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Monday, June 20, 2005

smoke screens

The latest decision of the government to ban scenes that depict smoking on screens with effect from a date to be decided upon in the future, is welcome. Let us hope that this really helps in lifting the smoke screens once and for all. Smoking is bad, we know it. It results in cancer, we know that also. It is costly, no one doubts that. In fact, the authorities admit as much and keep increasing taxes on it to keep it away from the reach of commoners. But, still, smoking is something that practically 99% of the youth try out when crossing over from childhood to adolescence. It is that period in ones life when the charm, of holding the white cylindrical object in between ones lips and imitate some personality or another, is irresistible. The lips have yet to lose their pink glow. Given sufficient time, those lips will lose color, and become lifeless - as the owner of that pair of lips keeps adding years to his personality.

With regard to existing films that are normally preserved in libraries and removed from the archives once in a while for reviving memories of the golden era lost forever, the proposal envisages the mandatory display of the warning – ‘smoking is injurious to your health.’ It does not specify where that display is to be posted or the minimum duration of its scrolling. Where sub-titles appear, it will be terribly difficult to accommodate every thing on the tiny TV screen. A way out would be to reduce the size of the letters and merge them with the smoke that trickles out of the glowing cigarette end. But, then, when popular Westerns or memorable war pictures are shown, where smoking is the order of the day, that scrolling will take away a lot of the charm.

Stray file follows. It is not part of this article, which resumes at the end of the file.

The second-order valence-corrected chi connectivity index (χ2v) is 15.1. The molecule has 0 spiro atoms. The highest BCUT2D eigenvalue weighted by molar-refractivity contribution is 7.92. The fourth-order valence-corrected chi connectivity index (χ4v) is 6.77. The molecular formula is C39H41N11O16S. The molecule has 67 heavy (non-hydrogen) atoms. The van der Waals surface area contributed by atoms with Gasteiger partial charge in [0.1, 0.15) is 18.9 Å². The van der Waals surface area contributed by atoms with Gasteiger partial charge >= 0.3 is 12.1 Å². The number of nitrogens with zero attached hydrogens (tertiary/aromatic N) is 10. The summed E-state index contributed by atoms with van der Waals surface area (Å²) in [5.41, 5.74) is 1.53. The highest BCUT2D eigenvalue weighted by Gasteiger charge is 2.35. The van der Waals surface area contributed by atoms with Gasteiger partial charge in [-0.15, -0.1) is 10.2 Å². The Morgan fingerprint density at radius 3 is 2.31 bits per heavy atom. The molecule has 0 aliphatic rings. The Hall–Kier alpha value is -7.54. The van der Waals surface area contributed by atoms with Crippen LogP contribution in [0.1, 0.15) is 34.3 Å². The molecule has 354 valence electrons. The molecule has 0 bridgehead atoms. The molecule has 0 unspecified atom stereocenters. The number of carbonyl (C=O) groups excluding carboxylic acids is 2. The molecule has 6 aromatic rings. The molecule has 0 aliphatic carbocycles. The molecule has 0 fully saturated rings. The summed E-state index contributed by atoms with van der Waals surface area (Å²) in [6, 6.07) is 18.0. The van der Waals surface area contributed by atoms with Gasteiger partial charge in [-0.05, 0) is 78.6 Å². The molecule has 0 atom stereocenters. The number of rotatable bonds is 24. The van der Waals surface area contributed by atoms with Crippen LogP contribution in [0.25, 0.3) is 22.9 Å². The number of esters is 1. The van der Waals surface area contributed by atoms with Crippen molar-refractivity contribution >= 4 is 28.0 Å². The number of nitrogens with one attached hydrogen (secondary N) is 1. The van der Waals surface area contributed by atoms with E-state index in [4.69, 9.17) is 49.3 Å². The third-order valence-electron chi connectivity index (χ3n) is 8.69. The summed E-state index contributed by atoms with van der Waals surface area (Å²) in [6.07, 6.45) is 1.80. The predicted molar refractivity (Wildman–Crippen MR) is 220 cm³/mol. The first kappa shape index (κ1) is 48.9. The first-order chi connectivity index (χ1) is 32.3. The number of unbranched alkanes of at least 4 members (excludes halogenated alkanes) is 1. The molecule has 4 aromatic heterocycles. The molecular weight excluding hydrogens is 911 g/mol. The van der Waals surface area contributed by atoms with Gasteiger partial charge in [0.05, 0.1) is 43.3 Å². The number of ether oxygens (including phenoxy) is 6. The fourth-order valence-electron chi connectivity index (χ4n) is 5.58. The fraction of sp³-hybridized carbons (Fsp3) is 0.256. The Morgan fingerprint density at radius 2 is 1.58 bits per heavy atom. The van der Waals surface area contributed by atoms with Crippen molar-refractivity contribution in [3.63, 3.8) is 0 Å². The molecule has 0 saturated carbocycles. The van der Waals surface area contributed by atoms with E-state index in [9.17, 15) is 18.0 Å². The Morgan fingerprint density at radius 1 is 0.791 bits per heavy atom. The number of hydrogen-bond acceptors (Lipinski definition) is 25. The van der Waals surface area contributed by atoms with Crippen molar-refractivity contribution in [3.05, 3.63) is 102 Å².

It is extremely difficult to conjure up scenes of Sir Winston Churchill minus his cigar! Or our own cine personalities like K. N. Singh, Ashok Kumar, Dev Anand, Kamal Mitra, Pahari Sanyal or Amitabh Bachhan without their patent smoke screens.

While on the subject of smoke screens, why does not some enthusiastic persons or group of persons join together and start a crusade against skimpy dresses of filmy heroines. This is not to belittle the tolerance levels of today’s audiences but, if allowed to continue unabated, we will very soon have mill owners on the streets demanding compensation for the loss of revenue from sale of ladies clothes and garments.

The Government must sit up and take notice before it becomes too late.


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